How much HP is too much for a 14" Bandsaw?

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On Fri, 24 Dec 2004 11:57:37 -0600, Duane Bozarth

if your saw is *that* underbuilt just throw it away and buy a real saw....
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Larry Jaques wrote:
<snipped>

The upper and lower wheels move in sync because of the blade tension.. Because the wheels move in sync any stretching of the blade will cause the slack to be on the gap side. The stress on C-frame is also caused by the wheels moving in sync.
-- Jack Novak Buffalo, NY - USA (Remove "SPAM" from email address to reply)
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calmly ranted:

Oh, so it's the stretching that causes the stress? <giggle> You lost me with your last sentence. What part of synchronization (other than the tension which puts them there) causes stress?
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Larry Jaques wrote:

The blade stretch takes place from the point of the bind to the drive wheel. Because the wheels attempt to move in sync the added length (along with the slop caused ny the slight compression of the tires and frame flex) is transferred around both wheels to the the top of the piece being cut. Although the blade isn't fixed to the frame other than being restricted by the piece being cut, think of the wheels as acting as the cams in a compound bow.
-- Jack Novak Buffalo, NY - USA (Remove "SPAM" from email address to reply)
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calmly ranted:

Close, but way different. The bow flexes when the bowstring is pulled while the spring expands/releases when the blade is stretched. We're talking opposites of your theory here. The equivalent on the bow is the string, which remains at a fairly stable tension at or near the rest position. Pull the string back 2" and you have the equivalent of the bandsaw blade when the saw is turned off. Release the string and you have the equivalent of the blade during a resaw, slightly less tension and no bow flex.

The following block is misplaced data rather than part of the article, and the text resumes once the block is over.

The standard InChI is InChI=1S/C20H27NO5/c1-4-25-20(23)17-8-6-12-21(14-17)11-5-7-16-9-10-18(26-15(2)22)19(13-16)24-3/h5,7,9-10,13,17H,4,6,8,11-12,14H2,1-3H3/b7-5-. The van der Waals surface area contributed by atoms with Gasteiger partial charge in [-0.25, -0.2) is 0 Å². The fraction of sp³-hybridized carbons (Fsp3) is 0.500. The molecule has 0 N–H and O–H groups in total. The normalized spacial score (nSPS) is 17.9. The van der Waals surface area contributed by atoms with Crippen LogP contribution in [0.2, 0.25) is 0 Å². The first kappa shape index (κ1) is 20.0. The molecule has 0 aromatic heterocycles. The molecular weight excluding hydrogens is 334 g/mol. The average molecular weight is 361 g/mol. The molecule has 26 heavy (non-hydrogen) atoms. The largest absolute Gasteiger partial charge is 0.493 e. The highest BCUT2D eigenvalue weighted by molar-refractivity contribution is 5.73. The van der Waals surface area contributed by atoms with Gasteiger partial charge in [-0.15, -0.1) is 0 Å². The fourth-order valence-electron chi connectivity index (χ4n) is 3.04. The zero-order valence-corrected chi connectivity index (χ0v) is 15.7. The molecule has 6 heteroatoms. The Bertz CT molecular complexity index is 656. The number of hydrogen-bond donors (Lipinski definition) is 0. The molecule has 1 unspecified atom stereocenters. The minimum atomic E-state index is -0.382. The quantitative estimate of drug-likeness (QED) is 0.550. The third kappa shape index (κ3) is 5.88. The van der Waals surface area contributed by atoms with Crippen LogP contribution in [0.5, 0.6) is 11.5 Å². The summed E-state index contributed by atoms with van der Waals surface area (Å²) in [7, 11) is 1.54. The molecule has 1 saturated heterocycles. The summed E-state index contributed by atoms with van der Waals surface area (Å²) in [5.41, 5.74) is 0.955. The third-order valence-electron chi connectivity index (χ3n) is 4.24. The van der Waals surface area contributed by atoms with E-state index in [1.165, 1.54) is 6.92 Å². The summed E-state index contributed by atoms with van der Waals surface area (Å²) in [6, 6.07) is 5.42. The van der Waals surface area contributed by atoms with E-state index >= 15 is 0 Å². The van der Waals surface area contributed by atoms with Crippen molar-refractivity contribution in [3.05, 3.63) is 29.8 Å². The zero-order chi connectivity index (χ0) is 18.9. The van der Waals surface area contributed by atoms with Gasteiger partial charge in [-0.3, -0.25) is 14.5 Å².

The tension spring in the bandsaw takes up most of the slack and removes the necessity to flex from the frame. Unless the spring is bottomed out (full tension) or released (not involved), the frame isn't stressed much more or less by stretch.
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wrote:

but given that it's the same blade running at the same speed on the same wheels, there is *no* difference.
now if you use that bigger motor as an excuse to jamb bigger pieces of wood faster through a duller blade, yes you will be loading up the frame. it'd be like putting a big block on a gocart. no problem at idle, but floor it and the motor will tear itself free.
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On Fri, 24 Dec 2004 14:26:16 -0700, snipped-for-privacy@all.costs calmly ranted:

Yes, but only that portion of the frame which supports the driven wheel bearing.
P.S: Jambs are for doors, not jammin' wood.
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